A Fast Horse in the Dying Texas Light

Life, like photography, is a constant give and take.

 

On my bucket list of things to photograph was the rider on the rim for the play Texas.  The play is internationally known.  Set in America’s second largest Canyon, Palo Duro Canyon, its backdrop is a natural mesa some 800 feet tall.  The mesa is a colorful icon of the old west.  As the play opens, one of the most thrilling sights I have ever seen happens.  800 feet above the play on the rim of the mesa a lone rider gallops hell bent for leather carrying the Texas flag mere inches from the drop. 

This photo is opposite of what the audience sees.  I am standing maybe 15 feet from the edge of the Mesa as the rider gallops inches from the rim.  The canyon wall opposite is painted with the sun showing the colors of the southwest in drama to match the play.

You might think this photograph something simple to create.  It wasn’t.  Let me get a bit photo geeky and technical for a minute before waxing philosophical about life.  For one the rider is moving at a full gallop, I had to shoot faster than I normally so she is not blurry.  Shooting fast limits the amount of light hitting my sensor so to get the exposure right, I have to compensate somehow. 

There is really on two ways to do that; your f-stop or your ISO.  The f-stop refers to the size of the hole in your lens.  The bigger the hole (which you can set) the more light BUT… you limit your depth of field.  Depth of field refers to the part of a photo that is in focus.  So think of a photo of a mountain with a flower in the front.  If the flower is in focus but the mountain is blurry, that is called narrow depth of field or shallow depth of field.  The part in focus is “narrow”.  I didn’t want narrow depth of field, I wanted the canyon wall across from us to be crisp too.  So that meant my f-stop had to be very small for a lot of technical reasons.  So I am limited in my exposure because of shooting fast and I am limited because of having a tiny f-stop.  This leaves me to compensate with ISO

ISO refers to how sensitive your sensor is to light.   The camera only has a narrow ability to adjust to ranges of light, unlike the human eye.  So the photographer has to choose that range.  100 ISO is for bright light, 400 ISO is for shade or cloudy days, 800 ISO is for indoor and so forth.  The trouble is that the higher your ISO the more “noise” your photo will have.  Noise is that grainy kind of look.  I wanted my photo as clear as possible so that means shooting with as low an ISO as possible.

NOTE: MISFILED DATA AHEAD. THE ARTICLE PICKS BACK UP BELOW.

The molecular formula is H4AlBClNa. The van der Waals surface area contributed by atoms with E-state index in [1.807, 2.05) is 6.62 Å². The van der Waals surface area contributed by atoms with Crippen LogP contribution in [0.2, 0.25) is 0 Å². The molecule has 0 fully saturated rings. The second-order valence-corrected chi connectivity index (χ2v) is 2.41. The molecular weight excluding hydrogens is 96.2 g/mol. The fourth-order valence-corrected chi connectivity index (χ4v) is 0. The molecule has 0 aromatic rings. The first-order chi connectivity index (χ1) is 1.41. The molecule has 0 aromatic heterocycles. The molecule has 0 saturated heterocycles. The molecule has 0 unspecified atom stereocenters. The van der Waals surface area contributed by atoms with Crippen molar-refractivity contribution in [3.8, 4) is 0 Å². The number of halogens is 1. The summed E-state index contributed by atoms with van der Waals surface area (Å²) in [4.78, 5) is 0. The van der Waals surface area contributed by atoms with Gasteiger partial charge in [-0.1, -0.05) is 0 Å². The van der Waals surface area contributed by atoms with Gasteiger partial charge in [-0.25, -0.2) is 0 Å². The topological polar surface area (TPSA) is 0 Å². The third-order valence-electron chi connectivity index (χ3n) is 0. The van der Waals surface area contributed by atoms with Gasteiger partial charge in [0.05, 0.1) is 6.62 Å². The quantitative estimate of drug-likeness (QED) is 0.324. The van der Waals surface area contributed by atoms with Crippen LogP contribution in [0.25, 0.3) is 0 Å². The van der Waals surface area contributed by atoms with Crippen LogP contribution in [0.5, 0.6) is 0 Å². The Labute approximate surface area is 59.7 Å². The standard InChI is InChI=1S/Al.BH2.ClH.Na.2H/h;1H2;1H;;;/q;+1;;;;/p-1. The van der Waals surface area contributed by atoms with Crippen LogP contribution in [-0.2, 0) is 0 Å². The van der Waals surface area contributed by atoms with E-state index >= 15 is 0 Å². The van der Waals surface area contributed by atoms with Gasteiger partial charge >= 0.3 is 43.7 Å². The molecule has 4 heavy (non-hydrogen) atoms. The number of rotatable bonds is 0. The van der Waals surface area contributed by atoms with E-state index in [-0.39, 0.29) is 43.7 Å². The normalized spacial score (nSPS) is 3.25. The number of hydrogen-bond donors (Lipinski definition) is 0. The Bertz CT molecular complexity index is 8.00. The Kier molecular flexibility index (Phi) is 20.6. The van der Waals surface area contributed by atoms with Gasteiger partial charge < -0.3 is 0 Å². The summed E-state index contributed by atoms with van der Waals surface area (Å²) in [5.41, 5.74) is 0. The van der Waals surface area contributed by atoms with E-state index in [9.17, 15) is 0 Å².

A fast horse in the dying light and the canyon in the background creates a nightmare to get a crisp clean shot.   Life often hands you amazing opportunities but filled with difficulties.  Often times in my life when those opportunities have risen, I failed to accomplish what I needed to do because of a lack of knowledge. 

Life, like photography, is a constant give and take.  Want a long depth of field, which means limiting your exposure via the f-stop.  Want lots of money and you limit time with your family because you’re working all the time.  Want a crisp photo, that means shooting with a low ISO but that means compensating with either shutter speed which could create motion blur or your f-stop which gives you a narrow depth of field.  Love dessert and want a 6 pack ab, well there is a give and take.  Life often makes us choose one thing over another.  It's finding the balance that becomes hard to achieve want you to want out of life.  And so it is with photography. 

If you would like this photo, it is available HERE.